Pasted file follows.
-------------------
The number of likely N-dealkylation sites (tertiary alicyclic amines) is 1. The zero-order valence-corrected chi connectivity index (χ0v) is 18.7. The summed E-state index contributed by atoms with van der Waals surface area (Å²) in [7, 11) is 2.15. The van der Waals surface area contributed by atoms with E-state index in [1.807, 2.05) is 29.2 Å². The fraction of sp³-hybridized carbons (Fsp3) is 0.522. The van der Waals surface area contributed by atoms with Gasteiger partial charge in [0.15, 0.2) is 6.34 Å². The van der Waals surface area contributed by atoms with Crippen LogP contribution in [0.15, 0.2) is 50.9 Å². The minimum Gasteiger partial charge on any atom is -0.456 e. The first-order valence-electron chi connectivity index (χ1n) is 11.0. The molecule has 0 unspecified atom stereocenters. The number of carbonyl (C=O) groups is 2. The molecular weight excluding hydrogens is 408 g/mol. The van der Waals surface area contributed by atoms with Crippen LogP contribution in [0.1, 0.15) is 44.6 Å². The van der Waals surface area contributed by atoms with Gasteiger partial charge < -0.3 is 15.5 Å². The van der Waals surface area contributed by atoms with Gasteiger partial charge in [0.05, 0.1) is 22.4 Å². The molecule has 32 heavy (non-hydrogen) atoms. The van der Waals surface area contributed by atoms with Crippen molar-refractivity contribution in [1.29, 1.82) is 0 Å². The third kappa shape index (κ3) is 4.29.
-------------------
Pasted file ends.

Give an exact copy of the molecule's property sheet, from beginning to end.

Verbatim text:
The number of likely N-dealkylation sites (tertiary alicyclic amines) is 1. The zero-order valence-corrected chi connectivity index (χ0v) is 18.7. The summed E-state index contributed by atoms with van der Waals surface area (Å²) in [7, 11) is 2.15. The van der Waals surface area contributed by atoms with E-state index in [1.807, 2.05) is 29.2 Å². The fraction of sp³-hybridized carbons (Fsp3) is 0.522. The van der Waals surface area contributed by atoms with Gasteiger partial charge in [0.15, 0.2) is 6.34 Å². The van der Waals surface area contributed by atoms with Crippen LogP contribution in [0.15, 0.2) is 50.9 Å². The minimum Gasteiger partial charge on any atom is -0.456 e. The first-order valence-electron chi connectivity index (χ1n) is 11.0. The molecule has 0 unspecified atom stereocenters. The number of carbonyl (C=O) groups is 2. The molecular weight excluding hydrogens is 408 g/mol. The van der Waals surface area contributed by atoms with Crippen LogP contribution in [0.1, 0.15) is 44.6 Å². The van der Waals surface area contributed by atoms with Gasteiger partial charge < -0.3 is 15.5 Å². The van der Waals surface area contributed by atoms with Gasteiger partial charge in [0.05, 0.1) is 22.4 Å². The molecule has 32 heavy (non-hydrogen) atoms. The van der Waals surface area contributed by atoms with Crippen molar-refractivity contribution in [1.29, 1.82) is 0 Å². The third kappa shape index (κ3) is 4.29.